Guantanamo Bay detention operation, the contents of Sarah Palin's personal
Yahoo email account, reports of extrajudicial killings in Kenya and East
Timor, the membership rolls of the neo-Nazi British National Party and a
combat video showing American Apache helicopters in Baghdad in 2007
gunning down at least 12 people, including two Reuters journalists.
But now, WikiLeaks has been met with new doubts. Amnesty International and
Reporters Without Borders have joined the Pentagon in criticizing the
organization for risking people's lives by publishing war logs identifying
Afghans working for the Americans or acting as informers.
A Taliban spokesman in Afghanistan using the pseudonym Zabiullah Mujahid
said in a telephone interview that the Taliban had formed a nine-member
"commission" after the Afghan documents were posted "to find about people
who are spying." He said the Taliban had a "wanted" list of 1,800 Afghans
and was comparing that with names WikiLeaks provided.
"After the process is completed, our Taliban court will decide about such
people," he said.
Mr. Assange defended posting unredacted documents, saying he balanced his
decision "with the knowledge of the tremendous good and prevention of harm
that is caused" by putting the information into the public domain. "There
are no easy choices on the table for this organization," he said.
But if Mr. Assange is sustained by his sense of mission, faith is fading
among his fellow conspirators. His mood was caught vividly in an exchange
on Sept. 20 with another senior WikiLeaks figure. In an encrypted online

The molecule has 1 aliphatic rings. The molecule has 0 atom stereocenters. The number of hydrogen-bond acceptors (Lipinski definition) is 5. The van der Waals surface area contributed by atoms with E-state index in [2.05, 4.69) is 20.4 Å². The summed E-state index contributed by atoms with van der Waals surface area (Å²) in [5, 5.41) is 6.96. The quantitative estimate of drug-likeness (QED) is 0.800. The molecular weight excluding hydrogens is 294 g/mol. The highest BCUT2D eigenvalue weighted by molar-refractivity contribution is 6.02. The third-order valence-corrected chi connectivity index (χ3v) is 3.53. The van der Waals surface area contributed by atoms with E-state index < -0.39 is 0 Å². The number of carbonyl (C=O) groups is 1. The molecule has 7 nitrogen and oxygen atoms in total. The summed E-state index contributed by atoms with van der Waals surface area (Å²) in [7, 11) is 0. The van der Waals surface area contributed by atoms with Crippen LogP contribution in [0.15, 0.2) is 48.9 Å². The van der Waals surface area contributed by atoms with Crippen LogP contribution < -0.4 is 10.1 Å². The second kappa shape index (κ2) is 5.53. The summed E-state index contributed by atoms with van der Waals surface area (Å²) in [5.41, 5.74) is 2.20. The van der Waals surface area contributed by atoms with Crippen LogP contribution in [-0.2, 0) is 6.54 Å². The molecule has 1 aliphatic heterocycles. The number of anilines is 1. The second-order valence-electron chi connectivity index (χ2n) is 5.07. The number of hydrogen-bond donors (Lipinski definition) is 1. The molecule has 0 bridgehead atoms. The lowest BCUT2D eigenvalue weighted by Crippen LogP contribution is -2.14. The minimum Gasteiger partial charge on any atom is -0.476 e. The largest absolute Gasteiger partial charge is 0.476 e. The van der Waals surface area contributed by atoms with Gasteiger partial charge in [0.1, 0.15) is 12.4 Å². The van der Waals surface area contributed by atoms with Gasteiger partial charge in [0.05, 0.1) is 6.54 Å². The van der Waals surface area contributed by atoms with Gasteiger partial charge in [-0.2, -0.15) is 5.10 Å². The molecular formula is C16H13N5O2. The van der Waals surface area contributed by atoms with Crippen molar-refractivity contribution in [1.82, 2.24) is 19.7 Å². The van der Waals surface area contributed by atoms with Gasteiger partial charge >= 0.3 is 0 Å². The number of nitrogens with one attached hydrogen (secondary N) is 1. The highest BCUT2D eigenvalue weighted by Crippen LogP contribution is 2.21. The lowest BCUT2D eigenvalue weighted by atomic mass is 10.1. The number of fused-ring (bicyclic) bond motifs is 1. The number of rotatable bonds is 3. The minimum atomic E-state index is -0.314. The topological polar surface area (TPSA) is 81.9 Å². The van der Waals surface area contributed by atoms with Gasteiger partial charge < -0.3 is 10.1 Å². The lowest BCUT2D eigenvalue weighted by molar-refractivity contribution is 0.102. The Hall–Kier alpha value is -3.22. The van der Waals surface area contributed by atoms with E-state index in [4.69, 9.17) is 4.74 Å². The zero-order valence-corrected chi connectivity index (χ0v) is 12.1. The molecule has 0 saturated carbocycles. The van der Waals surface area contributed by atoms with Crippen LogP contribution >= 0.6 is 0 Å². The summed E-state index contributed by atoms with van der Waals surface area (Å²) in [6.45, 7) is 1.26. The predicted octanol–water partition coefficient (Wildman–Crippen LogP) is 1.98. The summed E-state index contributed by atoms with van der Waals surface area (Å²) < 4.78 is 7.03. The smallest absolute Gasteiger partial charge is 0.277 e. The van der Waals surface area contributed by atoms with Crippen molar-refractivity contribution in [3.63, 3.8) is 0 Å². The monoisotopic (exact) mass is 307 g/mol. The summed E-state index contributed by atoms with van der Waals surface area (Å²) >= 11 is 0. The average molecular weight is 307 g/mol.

chat, a transcript of which was passed to The Times, Mr. Assange was
dismissive of his colleagues. He described them as "a confederacy of
fools," and asked his interlocutor, "Am I dealing with a complete retard?"
In London, Mr. Assange was angered when asked about the rifts. He
responded testily to questions about WikiLeaks's opaque finances, Private
Manning's fate and WikiLeaks's apparent lack of accountability to anybody
but himself, calling the questions "cretinous," "facile" and reminiscent
Mr. Assange has been equivocal about Private Manning, talking in late
summer as though the soldier was unavoidable collateral damage, much like
the Afghans named as informers in the secret Pentagon documents.
But in London, he took a more sympathetic view, describing Private Manning
as a "political prisoner" facing a jail term of up to 52 years, without
confirming that he was the source of the disclosed war logs. "We have a
duty to assist Mr. Manning and other people who are facing legal and other
consequences," he said.
Mr. Assange's own fate seems as imperiled as Private Manning's. Last
Monday, the Swedish Migration Board said Mr. Assange's bid for a residence
permit had been rejected. His British visa will expire early next year.
When he left the London restaurant at twilight, heading into the shadows,
he declined to say where he was going. The man who has put some of the
world's most powerful institutions on his watch list was, once more, on
Eric Schmitt contributed reporting from Washington, and Dexter Filkins
from Kabul, Afghanistan.
On 12/1/10 1:29 PM, Sean Noonan wrote:
Is he even still in sweden?
From: Lena Bell
Date: Wed, 01 Dec 2010 13:10:26
To: Analyst List
Reply-To: Analyst List
Subject: Re: Info - Wiki Founder
Not sure that's happening re Oz; federal police have opened up an
investigation to see whether or not any Australian criminal laws were
broken. - where did Nick get the insight about an agreed extradition -
there is nothing about this on OS and of course it would mean Assange